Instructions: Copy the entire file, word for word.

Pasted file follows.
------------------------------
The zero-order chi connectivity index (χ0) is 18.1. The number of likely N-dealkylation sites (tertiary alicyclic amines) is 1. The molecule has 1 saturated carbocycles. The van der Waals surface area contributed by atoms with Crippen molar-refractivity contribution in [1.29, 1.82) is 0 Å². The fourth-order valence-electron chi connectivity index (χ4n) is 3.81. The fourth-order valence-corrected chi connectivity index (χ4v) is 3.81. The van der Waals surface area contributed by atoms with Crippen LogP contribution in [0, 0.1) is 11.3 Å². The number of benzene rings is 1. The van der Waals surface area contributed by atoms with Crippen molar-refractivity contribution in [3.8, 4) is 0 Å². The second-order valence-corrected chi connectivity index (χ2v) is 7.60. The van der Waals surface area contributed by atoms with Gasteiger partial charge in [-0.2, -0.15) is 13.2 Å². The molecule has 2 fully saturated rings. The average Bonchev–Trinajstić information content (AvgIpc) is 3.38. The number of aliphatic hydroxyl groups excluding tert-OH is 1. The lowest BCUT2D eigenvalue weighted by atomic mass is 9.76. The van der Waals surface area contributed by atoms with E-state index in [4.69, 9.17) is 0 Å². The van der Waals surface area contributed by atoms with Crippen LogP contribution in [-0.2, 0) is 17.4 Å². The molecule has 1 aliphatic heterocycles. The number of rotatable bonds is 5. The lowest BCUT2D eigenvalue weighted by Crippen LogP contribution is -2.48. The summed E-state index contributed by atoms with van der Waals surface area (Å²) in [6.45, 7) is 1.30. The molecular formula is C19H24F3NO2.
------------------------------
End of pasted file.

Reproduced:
The zero-order chi connectivity index (χ0) is 18.1. The number of likely N-dealkylation sites (tertiary alicyclic amines) is 1. The molecule has 1 saturated carbocycles. The van der Waals surface area contributed by atoms with Crippen molar-refractivity contribution in [1.29, 1.82) is 0 Å². The fourth-order valence-electron chi connectivity index (χ4n) is 3.81. The fourth-order valence-corrected chi connectivity index (χ4v) is 3.81. The van der Waals surface area contributed by atoms with Crippen LogP contribution in [0, 0.1) is 11.3 Å². The number of benzene rings is 1. The van der Waals surface area contributed by atoms with Crippen molar-refractivity contribution in [3.8, 4) is 0 Å². The second-order valence-corrected chi connectivity index (χ2v) is 7.60. The van der Waals surface area contributed by atoms with Gasteiger partial charge in [-0.2, -0.15) is 13.2 Å². The molecule has 2 fully saturated rings. The average Bonchev–Trinajstić information content (AvgIpc) is 3.38. The number of aliphatic hydroxyl groups excluding tert-OH is 1. The lowest BCUT2D eigenvalue weighted by atomic mass is 9.76. The van der Waals surface area contributed by atoms with E-state index in [4.69, 9.17) is 0 Å². The van der Waals surface area contributed by atoms with Crippen LogP contribution in [-0.2, 0) is 17.4 Å². The molecule has 1 aliphatic heterocycles. The number of rotatable bonds is 5. The lowest BCUT2D eigenvalue weighted by Crippen LogP contribution is -2.48. The summed E-state index contributed by atoms with van der Waals surface area (Å²) in [6.45, 7) is 1.30. The molecular formula is C19H24F3NO2.